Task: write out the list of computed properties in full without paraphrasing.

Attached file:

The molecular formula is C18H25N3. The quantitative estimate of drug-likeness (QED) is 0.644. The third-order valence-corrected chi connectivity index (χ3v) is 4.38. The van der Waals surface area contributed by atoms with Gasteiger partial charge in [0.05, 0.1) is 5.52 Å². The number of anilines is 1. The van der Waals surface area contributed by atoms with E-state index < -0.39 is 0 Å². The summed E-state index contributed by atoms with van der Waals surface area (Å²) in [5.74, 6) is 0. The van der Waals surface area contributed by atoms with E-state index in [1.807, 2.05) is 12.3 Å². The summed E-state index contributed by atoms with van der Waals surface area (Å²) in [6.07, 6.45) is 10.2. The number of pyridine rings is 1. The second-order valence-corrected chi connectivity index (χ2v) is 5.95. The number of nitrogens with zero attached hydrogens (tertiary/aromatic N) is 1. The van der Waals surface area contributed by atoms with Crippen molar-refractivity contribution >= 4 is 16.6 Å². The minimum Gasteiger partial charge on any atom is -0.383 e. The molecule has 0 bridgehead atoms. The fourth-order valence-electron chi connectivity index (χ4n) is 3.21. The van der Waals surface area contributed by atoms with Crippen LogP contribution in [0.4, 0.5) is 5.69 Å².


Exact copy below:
The molecular formula is C18H25N3. The quantitative estimate of drug-likeness (QED) is 0.644. The third-order valence-corrected chi connectivity index (χ3v) is 4.38. The van der Waals surface area contributed by atoms with Gasteiger partial charge in [0.05, 0.1) is 5.52 Å². The number of anilines is 1. The van der Waals surface area contributed by atoms with E-state index < -0.39 is 0 Å². The summed E-state index contributed by atoms with van der Waals surface area (Å²) in [5.74, 6) is 0. The van der Waals surface area contributed by atoms with E-state index in [1.807, 2.05) is 12.3 Å². The summed E-state index contributed by atoms with van der Waals surface area (Å²) in [6.07, 6.45) is 10.2. The number of pyridine rings is 1. The second-order valence-corrected chi connectivity index (χ2v) is 5.95. The number of nitrogens with zero attached hydrogens (tertiary/aromatic N) is 1. The van der Waals surface area contributed by atoms with Crippen molar-refractivity contribution >= 4 is 16.6 Å². The minimum Gasteiger partial charge on any atom is -0.383 e. The molecule has 0 bridgehead atoms. The fourth-order valence-electron chi connectivity index (χ4n) is 3.21. The van der Waals surface area contributed by atoms with Crippen LogP contribution in [0.4, 0.5) is 5.69 Å².